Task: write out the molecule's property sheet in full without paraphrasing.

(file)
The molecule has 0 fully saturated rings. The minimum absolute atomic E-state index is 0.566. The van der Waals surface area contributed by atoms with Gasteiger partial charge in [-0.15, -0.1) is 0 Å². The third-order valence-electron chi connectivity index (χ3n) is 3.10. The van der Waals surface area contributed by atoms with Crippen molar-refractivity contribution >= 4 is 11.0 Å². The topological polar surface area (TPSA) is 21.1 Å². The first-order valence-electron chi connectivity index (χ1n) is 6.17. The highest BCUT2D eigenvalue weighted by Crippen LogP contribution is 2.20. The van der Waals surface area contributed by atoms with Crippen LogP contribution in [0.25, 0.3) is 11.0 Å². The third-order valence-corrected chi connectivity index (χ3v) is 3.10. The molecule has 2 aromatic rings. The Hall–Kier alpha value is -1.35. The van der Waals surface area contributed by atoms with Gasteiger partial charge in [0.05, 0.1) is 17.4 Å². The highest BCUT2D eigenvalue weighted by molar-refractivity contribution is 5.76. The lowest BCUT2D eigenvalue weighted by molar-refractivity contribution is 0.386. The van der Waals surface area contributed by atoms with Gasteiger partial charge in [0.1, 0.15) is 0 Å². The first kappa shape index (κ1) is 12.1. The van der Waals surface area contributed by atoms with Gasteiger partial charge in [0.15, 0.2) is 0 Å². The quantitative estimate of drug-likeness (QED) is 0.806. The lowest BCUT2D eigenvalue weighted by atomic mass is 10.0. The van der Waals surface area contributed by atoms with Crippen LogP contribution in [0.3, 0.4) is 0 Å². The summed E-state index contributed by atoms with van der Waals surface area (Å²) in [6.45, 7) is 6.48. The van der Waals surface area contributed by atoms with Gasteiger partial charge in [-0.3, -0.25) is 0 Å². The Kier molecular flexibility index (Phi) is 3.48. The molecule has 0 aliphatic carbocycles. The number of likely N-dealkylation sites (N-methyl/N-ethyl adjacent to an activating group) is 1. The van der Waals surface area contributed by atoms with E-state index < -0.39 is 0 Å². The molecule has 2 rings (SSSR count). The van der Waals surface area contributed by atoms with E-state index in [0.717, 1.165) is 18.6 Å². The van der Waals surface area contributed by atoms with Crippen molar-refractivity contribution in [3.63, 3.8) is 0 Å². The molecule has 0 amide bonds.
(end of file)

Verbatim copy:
The molecule has 0 fully saturated rings. The minimum absolute atomic E-state index is 0.566. The van der Waals surface area contributed by atoms with Gasteiger partial charge in [-0.15, -0.1) is 0 Å². The third-order valence-electron chi connectivity index (χ3n) is 3.10. The van der Waals surface area contributed by atoms with Crippen molar-refractivity contribution >= 4 is 11.0 Å². The topological polar surface area (TPSA) is 21.1 Å². The first-order valence-electron chi connectivity index (χ1n) is 6.17. The highest BCUT2D eigenvalue weighted by Crippen LogP contribution is 2.20. The van der Waals surface area contributed by atoms with Crippen LogP contribution in [0.25, 0.3) is 11.0 Å². The third-order valence-corrected chi connectivity index (χ3v) is 3.10. The molecule has 2 aromatic rings. The Hall–Kier alpha value is -1.35. The van der Waals surface area contributed by atoms with Gasteiger partial charge in [0.05, 0.1) is 17.4 Å². The highest BCUT2D eigenvalue weighted by molar-refractivity contribution is 5.76. The lowest BCUT2D eigenvalue weighted by molar-refractivity contribution is 0.386. The van der Waals surface area contributed by atoms with Gasteiger partial charge in [0.1, 0.15) is 0 Å². The first kappa shape index (κ1) is 12.1. The van der Waals surface area contributed by atoms with Gasteiger partial charge in [0.15, 0.2) is 0 Å². The quantitative estimate of drug-likeness (QED) is 0.806. The lowest BCUT2D eigenvalue weighted by atomic mass is 10.0. The van der Waals surface area contributed by atoms with Crippen LogP contribution in [0.3, 0.4) is 0 Å². The summed E-state index contributed by atoms with van der Waals surface area (Å²) in [6.45, 7) is 6.48. The van der Waals surface area contributed by atoms with Gasteiger partial charge in [-0.3, -0.25) is 0 Å². The Kier molecular flexibility index (Phi) is 3.48. The molecule has 0 aliphatic carbocycles. The number of likely N-dealkylation sites (N-methyl/N-ethyl adjacent to an activating group) is 1. The van der Waals surface area contributed by atoms with E-state index < -0.39 is 0 Å². The molecule has 2 rings (SSSR count). The van der Waals surface area contributed by atoms with E-state index in [0.717, 1.165) is 18.6 Å². The van der Waals surface area contributed by atoms with Crippen molar-refractivity contribution in [3.63, 3.8) is 0 Å². The molecule has 0 amide bonds.